These stories start in the beginning. As in, the very beginning. The beginning of the Bible describes how our world came into existence. It says, “In the beginning, Godcreated the heavens and the earth.” Some of the things we all love – sunsets, a summer rain, loving animals, majestic mountains, the sound of waves on the beach – God made them all.

God’s son also was there creating with his Father. John 1 says, “In the beginning was the Word, and the Word was with God, and the Word was God. He was in the beginning with God. All things were made through him, and without him was not any thing made that was made. In him was life, and the life was the light of men.” It will say there in John 1 also that this Word “became flesh, and dwelt among us, and we have seen his glory, glory as of the only Son from the Father, full of grace and truth.”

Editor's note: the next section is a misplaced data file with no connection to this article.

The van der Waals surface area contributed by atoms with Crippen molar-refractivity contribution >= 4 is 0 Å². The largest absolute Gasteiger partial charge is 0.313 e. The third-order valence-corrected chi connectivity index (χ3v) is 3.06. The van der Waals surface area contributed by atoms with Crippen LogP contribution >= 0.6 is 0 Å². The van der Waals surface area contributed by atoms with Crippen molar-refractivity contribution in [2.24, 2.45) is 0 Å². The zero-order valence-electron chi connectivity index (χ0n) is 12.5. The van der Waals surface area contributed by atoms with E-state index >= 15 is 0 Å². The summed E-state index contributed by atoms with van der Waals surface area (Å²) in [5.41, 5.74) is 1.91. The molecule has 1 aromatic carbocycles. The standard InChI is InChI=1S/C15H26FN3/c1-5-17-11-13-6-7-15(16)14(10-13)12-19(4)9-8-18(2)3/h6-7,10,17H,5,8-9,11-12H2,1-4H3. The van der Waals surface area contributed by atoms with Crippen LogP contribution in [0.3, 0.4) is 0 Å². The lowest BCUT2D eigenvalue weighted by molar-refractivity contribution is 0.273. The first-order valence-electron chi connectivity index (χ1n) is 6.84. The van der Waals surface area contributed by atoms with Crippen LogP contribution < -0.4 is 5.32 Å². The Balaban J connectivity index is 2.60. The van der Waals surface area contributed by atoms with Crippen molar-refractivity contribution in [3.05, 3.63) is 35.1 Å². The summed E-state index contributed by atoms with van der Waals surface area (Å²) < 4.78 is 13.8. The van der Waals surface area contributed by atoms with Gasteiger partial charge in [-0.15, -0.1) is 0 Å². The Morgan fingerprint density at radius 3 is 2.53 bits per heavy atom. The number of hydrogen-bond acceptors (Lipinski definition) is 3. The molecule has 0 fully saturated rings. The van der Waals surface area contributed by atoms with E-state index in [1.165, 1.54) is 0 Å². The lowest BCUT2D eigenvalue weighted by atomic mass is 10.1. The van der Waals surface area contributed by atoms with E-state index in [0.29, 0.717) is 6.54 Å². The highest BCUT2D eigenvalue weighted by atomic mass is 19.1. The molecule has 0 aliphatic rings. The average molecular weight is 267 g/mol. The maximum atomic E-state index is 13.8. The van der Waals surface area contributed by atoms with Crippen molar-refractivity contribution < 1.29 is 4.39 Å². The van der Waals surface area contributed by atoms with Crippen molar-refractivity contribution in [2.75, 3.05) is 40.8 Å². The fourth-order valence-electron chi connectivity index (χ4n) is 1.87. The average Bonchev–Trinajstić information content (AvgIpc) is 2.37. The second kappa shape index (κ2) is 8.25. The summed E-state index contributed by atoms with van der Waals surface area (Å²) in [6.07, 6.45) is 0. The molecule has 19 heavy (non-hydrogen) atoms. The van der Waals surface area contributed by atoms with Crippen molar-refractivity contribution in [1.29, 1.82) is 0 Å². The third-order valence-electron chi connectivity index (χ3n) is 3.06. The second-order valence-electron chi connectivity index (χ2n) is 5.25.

And in 1986, God made us an Angela. Please allow me to weave the words of the poet king, David, in Psalm 139:13-16 with God’s story of Angela: “LORD, you formed Angela’s inward parts; you knitted her together in Kathy's womb. I praise you, for she was fearfully and wonderfully made. Wonderful are your works; my soul knows it very well. Angela’s frame was not hidden from you, when she was being made in secret, intricately woven in the depths of the earth. Your eyes saw Angela’s unformed substance; in your book were written the 10,931 days that you created for Angela, every one of them, before even one of them had taken place.”

When God begins any story, he begins things in the way those things ought to go. When God made the world, it was perfect and innocent and beautiful. When God’s son Jesus entered the story, it caught the world by storm that very first Christmas (so much so, that our timeline is still split into B.C. and A.D. based on the year of his birth). When God’s daughter Angela entered the story, it changed everything in the Wilson house! It would have been wonderful to enjoy those stories in just those beautiful beginnings, but the stories did not end there.